Renal Failure in the Cardiac Care Unit

Renal Failure in the Cardiac Care Unit

Anip Bansal

Gagangeet Sandhu

James P. Jones


Acute kidney injury (AKI), previously called acute renal failure, is a common problem in the cardiac care unit (CCU) that is associated with increased morbidity and has an independent effect on the risk of short-term mortality. Traditionally, AKI has been defined as a rapid (i.e., over hours to weeks) and usually reversible decline in glomerular filtration rate (GFR). In an effort to standardize this subjective definition, numerous attempts have been made to define AKI more objectively. The most commonly accepted definitions are the RIFLE classification1 and the acute kidney injury network (AKIN) criteria2 that are listed in Table 30.1.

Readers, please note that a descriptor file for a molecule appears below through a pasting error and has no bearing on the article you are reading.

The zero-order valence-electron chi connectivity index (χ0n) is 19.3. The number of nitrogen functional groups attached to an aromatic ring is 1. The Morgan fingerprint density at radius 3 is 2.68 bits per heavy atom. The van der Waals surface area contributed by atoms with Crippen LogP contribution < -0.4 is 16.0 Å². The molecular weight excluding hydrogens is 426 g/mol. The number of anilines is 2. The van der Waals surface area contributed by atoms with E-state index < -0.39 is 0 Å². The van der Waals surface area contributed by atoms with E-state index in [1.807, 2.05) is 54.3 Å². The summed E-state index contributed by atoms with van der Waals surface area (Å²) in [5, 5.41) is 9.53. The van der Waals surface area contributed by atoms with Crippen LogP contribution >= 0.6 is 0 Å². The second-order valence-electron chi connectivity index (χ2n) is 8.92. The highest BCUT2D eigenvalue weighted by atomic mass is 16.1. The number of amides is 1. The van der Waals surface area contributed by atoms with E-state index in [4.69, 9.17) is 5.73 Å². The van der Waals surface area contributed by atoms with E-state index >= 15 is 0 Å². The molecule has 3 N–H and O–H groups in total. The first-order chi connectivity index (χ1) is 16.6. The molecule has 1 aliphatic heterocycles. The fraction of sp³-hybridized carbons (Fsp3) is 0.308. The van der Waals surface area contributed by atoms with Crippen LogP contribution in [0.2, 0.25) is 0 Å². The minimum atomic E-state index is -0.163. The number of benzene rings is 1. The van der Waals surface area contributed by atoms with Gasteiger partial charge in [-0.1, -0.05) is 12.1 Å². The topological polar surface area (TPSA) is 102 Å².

A new terminology, cardiorenal syndrome,3 has recently been proposed to define the spectrum of disorders seen because of the hemodynamic interdependence between the heart and the kidneys. It includes those disorders of the heart and kidneys where acute or chronic dysfunction in one organ may induce acute or chronic dysfunction of the other. Five subtypes have been defined:

Type 1 acute cardiorenal syndrome: Acute worsening of cardiac function leading to renal dysfunction

Type 2 chronic cardiorenal syndrome: Chronic abnormalities in cardiac function leading to renal dysfunction

Type 3 acute renocardiac syndrome: Acute worsening of renal function causing cardiac dysfunction